Inspired by the lofty ideals of the Scottish Enlightenment, the neat and ordered grid of the Edinburgh New Town provides an elegant contrast to the labyrinthine design of the Old Town. Its broad streets boast spectacular neoclassical and Georgian architecture, with a wealth of beautiful buildings perfectly preserved since their construction in the 18th and 19th centuries.

Visitors are treated to a glimpse of how the city's upper classes lived in the 18th century on a trip to the exquisite Georgian House in Charlotte Square, open from March to November. The recently refurbished Scottish National Portrait Gallery, just a short walk away on Queen Street, houses a magnificent collection of paintings and photographs of Scotland’s most iconic figures, from Mary Queen of Scots to Sean Connery and beyond.

The upmarket George Street is filled with sophisticated designer shops and chic bars and restaurants, while neighbouring Dundas Street is home to galleries, antique shops and independent boutiques, all located in lovely Georgian buildings.

Edinburgh New Town is part of UNESCO World Heritage Site of The Old and New Towns of Edinburgh, inscribed by in 1995.

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Externsteine Stones

The Externsteine (Extern stones) is a distinctive sandstone rock formation located in the Teutoburg Forest, near the town of Horn-Bad Meinberg. The formation is a tor consisting of several tall, narrow columns of rock which rise abruptly from the surrounding wooded hills. Archaeological excavations have yielded some Upper Paleolithic stone tools dating to about 10,700 BC from 9,600 BC.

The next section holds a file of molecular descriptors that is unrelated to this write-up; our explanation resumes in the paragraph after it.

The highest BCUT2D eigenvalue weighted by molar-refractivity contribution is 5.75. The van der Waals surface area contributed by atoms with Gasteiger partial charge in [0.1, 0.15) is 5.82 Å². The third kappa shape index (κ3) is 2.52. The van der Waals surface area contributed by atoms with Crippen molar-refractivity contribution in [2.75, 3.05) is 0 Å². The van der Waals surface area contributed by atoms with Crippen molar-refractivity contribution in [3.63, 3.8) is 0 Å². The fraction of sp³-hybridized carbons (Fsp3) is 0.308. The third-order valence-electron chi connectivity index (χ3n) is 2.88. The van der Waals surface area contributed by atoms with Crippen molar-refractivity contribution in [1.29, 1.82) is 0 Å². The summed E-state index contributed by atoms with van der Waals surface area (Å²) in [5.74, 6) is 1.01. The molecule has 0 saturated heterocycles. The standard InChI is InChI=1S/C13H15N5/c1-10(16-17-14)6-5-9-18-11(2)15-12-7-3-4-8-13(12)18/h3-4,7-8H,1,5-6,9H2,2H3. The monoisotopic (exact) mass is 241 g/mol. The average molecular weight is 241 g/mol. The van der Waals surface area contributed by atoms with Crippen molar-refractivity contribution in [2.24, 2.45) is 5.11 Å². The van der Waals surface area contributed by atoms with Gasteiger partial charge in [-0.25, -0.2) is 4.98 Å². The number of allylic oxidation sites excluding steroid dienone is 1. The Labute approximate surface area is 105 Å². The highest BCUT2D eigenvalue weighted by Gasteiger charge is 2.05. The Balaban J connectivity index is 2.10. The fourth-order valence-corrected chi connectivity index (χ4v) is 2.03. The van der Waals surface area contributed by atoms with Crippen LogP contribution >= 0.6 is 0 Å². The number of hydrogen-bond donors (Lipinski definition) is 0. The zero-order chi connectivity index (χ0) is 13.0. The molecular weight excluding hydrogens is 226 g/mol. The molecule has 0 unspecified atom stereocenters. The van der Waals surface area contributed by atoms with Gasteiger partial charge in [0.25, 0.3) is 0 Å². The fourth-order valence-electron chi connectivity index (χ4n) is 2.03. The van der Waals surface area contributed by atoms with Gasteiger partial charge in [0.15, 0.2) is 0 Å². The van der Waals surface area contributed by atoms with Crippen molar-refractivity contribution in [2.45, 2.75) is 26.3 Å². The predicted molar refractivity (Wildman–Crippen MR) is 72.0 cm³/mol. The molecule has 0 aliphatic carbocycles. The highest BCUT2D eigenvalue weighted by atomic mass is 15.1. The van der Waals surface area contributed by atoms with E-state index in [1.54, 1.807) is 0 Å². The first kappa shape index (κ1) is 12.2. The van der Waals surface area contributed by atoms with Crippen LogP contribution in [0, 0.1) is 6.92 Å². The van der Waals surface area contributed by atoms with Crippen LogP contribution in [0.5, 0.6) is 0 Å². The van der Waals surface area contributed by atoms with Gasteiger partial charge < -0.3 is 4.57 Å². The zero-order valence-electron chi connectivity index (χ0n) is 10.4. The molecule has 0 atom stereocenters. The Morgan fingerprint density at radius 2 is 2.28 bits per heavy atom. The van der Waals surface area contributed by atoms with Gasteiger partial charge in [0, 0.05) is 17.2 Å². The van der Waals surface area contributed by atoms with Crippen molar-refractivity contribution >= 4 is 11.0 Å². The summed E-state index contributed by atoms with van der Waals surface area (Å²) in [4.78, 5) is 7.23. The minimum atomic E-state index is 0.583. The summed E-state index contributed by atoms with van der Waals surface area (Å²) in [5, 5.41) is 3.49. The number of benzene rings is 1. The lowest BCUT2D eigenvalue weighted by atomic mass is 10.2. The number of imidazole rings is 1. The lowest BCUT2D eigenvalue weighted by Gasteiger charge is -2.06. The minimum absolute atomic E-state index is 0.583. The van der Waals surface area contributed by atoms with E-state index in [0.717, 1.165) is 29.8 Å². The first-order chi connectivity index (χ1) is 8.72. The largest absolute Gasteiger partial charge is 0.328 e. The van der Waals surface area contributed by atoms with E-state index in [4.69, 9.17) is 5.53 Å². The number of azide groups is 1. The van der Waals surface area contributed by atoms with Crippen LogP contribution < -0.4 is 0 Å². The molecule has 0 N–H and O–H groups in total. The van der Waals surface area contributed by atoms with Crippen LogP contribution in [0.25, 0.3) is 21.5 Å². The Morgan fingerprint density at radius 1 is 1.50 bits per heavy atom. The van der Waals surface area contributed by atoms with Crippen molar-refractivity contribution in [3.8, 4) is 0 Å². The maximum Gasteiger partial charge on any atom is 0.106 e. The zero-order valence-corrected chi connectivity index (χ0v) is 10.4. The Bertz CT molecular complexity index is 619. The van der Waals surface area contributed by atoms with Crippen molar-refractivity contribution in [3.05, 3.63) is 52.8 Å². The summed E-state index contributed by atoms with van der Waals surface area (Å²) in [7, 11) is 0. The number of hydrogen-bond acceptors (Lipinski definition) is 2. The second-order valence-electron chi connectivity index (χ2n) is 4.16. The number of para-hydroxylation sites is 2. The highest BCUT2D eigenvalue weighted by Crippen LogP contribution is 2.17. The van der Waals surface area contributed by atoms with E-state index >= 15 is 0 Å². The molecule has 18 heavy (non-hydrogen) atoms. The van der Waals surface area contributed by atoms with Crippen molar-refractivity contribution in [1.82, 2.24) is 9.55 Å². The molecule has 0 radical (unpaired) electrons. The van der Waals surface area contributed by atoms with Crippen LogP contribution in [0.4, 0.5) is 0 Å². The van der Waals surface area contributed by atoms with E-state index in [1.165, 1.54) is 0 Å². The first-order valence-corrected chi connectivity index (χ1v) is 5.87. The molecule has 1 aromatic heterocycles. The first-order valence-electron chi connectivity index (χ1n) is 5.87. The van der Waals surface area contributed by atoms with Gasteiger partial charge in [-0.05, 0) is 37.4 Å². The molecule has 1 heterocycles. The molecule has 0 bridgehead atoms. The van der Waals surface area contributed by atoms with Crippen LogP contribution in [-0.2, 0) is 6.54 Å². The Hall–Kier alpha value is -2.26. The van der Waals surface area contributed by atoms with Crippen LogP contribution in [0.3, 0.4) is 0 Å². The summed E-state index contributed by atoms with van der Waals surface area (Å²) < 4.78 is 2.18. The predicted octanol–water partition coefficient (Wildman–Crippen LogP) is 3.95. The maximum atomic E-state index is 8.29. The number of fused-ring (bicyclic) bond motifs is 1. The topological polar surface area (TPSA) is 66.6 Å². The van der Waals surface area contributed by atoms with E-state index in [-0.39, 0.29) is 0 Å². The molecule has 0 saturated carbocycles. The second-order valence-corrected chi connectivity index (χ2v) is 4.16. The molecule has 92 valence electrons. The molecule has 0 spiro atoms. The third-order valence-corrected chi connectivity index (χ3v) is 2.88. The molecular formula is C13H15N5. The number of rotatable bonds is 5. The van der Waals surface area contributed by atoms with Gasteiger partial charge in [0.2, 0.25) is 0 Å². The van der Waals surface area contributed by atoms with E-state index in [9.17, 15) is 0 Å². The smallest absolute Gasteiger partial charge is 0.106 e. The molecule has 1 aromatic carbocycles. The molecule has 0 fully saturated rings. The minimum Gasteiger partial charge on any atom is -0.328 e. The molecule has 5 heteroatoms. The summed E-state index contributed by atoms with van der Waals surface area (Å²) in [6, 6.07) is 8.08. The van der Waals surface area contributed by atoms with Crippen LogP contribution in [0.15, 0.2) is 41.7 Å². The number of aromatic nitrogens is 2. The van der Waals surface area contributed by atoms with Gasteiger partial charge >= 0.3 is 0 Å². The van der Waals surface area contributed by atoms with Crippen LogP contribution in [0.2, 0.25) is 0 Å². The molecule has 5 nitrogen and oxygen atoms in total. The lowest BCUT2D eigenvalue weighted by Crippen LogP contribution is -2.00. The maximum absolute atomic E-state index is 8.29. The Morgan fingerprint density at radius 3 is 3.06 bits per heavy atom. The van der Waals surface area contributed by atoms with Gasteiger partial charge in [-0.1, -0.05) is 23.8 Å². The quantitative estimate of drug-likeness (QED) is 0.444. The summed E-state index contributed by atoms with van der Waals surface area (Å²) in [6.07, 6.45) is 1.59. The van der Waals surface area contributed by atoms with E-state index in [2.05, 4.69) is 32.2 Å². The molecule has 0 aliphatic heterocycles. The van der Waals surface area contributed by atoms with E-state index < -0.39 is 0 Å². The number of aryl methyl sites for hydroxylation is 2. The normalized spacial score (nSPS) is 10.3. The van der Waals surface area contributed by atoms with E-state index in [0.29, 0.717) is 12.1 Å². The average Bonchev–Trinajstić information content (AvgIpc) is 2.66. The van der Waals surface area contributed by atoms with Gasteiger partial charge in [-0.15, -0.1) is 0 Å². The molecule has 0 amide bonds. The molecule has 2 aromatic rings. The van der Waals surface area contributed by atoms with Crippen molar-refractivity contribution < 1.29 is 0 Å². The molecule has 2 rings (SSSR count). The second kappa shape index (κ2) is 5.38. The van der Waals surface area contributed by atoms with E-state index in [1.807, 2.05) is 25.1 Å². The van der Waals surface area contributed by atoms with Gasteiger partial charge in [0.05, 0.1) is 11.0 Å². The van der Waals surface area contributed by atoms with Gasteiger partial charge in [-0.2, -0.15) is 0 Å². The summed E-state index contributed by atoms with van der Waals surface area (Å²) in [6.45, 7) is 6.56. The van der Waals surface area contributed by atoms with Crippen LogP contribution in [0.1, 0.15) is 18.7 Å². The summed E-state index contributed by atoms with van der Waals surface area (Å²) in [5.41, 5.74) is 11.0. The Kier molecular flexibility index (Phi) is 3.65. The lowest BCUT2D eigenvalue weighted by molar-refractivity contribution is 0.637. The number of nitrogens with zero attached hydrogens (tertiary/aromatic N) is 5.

In a popular tradition going back to an idea proposed to Hermann Hamelmann in 1564, the Externsteine are identified as a sacred site of the pagan Saxons, and the location of the Irminsul (sacral pillar-like object in German paganism) idol reportedly destroyed by Charlemagne; there is however no archaeological evidence that would confirm the site's use during the relevant period.

The stones were used as the site of a hermitage in the Middle Ages, and by at least the high medieval period were the site of a Christian chapel. The Externsteine relief is a medieval depiction of the Descent from the Cross. It remains controversial whether the site was already used for Christian worship in the 8th to early 10th centuries.

The Externsteine gained prominence when Völkisch and nationalistic scholars took an interest in the late 19th and early 20th centuries. This interest peaked under the Nazi regime, when the Externsteine became a focus of nazi propaganda. Today, they remain a popular tourist destination and also continue to attract Neo-Pagans and Neo-Nazis.